Bishops will be meeting in Rome in October to discuss the challenges facing families at the Synod on the Family. Many dioceses have recently invited parish members to complete a questionnaire about these challenges in order that the sense of the faithful may participate in the discussion. The synod is not intended to change Church teachings, but rather to consider improved pastoral approaches to challenges facing the family. One of those challenges lies with the inability of divorced and remarried Catholics to receive the Eucharist.

It’s divorced and remarried Catholics with young children that really wrenches the heart. Parents are the primary teachers of the faith to their sons and daughters. It’s a responsibility they must accept and acknowledge at the baptism of their children. Vatican II document, Lumen Gentium, explains that the family unit is the Domestic Church. The family unit is holy. And yet, a void is created between children and their parents by separating them—welcoming children to receive communion while the parents remain in the penalty box.Last-Supper-Da-Vinci-1495

Pope Francis said, “The Eucharist is not a prize for the perfect but a powerful medicine and nourishment for the weak.” If it’s not a prize, how can it then be a punishment?

In the “New Commentary on the Code of Canon Law,” the message of Canon 915 is that ministers are to refuse communion when they are certain (1) that a person has committed a grave sin, (2) that the sinner is obstinately persevering in a sinful state and (3) that the sin is manifest—or publicly known. The canon also speaks to the need to preclude grave scandal on the part of the community that would arise from the public sinner’s reception of communion. However commentary states, “The fact of actual scandal is, moreover, culturally relative. What causes scandal in one part of the world may not cause scandal elsewhere. In North America the faithful often are more scandalized by the Church’s denial of sacraments and sacramentals than by the sin that occasions it, because it seems to them contrary to the mercy and forgiveness commanded by Christ.”

I realize it’s not that simple. Marriage is a sacrament. There are three involved in this sacrament—the baptized man and woman and God. God does not make mistakes. The union is indissoluble. There can only ever be one sacramental marriage for a man and woman.

But although God does not make mistakes, people do. There are many reasons why a marriage may fail, and they’re all painful. Nobody makes this promise to God unless they believe the marriage will last forever. And although an annulment is the correct path for some, for many others who examine their conscience it’s not a truthful way or honest solution. They believe their first marriage was sacramentally valid and without errors. No tribunal will convince them otherwise.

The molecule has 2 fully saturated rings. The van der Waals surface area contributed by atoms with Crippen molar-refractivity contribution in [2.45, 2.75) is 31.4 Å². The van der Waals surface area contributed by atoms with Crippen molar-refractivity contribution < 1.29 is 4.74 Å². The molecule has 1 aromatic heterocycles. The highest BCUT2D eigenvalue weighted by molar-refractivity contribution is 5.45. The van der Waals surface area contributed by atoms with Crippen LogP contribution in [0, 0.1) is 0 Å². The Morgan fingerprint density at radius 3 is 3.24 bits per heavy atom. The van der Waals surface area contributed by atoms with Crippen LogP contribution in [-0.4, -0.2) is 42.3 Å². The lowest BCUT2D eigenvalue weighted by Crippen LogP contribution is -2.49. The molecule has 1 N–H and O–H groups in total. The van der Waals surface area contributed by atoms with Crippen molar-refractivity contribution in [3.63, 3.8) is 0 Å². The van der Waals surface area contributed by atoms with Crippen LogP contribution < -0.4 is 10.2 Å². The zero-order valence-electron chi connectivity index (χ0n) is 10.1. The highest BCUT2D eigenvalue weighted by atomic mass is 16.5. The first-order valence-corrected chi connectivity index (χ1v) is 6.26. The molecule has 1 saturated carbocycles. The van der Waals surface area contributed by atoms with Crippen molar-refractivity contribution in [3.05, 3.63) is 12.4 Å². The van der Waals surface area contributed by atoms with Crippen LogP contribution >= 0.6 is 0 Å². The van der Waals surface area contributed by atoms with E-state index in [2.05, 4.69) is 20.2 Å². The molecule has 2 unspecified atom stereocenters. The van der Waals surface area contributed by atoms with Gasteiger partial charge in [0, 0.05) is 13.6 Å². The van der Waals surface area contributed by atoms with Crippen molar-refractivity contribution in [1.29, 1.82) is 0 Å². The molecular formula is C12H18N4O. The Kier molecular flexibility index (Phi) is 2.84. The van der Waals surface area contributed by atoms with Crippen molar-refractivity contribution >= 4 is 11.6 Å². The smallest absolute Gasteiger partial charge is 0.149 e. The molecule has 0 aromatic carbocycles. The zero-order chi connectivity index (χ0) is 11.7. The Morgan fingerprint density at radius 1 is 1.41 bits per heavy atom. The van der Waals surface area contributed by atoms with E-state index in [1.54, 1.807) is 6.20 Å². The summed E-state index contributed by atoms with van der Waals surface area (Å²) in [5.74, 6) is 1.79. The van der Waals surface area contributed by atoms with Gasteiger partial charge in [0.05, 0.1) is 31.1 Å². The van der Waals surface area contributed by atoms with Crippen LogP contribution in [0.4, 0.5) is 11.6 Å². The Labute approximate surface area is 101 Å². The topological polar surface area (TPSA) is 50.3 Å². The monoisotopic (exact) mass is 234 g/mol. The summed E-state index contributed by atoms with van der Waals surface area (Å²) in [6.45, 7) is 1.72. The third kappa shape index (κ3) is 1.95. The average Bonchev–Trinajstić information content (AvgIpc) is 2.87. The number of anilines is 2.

Thankfully, some are able to find companionship with another individual and enter into a loving, committed and selfless relationship—a second marriage. It will not be considered sacramental by the Catholic Church, but it provides many unmistakable and realized goods that can only be found in a marriage.

These cradle Catholics long to participate in the summit of our faith, which is the Eucharist. Some are questioning if a new pastoral approach can be taken—one aimed at affirming the first union, lamenting its failure, extending mercy, blessing the second union, and then readmitting these individuals to the Lord’s Table.

However, many Catholics aren’t so hopeful. In the book, “The Catholic Labyrinth,” author Peter McDonough argues that when faced with what is perceived as an unjust teaching, the average Catholic finds the most reasonable thing to do is nothing because, “Personal choice is available at zero cost.” Salvation can be found in other Christian traditions, and many find it more sensible to simply leave the Church and join another denomination that welcomes them in every way.

At a former place of my employment, a factory manager related a story to the executives of the corporation. An employee in the plant gave a scathing criticism of a particular practice of the manufacturing process to the plant manager. The employee finished by explaining that he was complaining because he cared about the place and wanted it to be successful.

I care about our beloved Roman Catholic Church. It’s upsetting to see disaffected Catholics leave the Church. Within your parish family, you should feel safe. You should find acceptance, healing and support. Many of our divorced and remarried brothers and sisters in Christ do not experience this. And so they leave.

The sacrament of matrimony will not change. But the Eucharist, this “powerful medicine and nourishment for the weak,” should be nourishing divorced and remarried Catholics when they need it most—when they have gone through their own Paschal Mystery. When they have died to Christ through divorce and have risen again in a new, loving and promising union. May the Spirit move the synod to find a way to extend the ultimate invitation of God’s mercy to the divorced and remarried.

And may the communion lines grow. Longer and longer.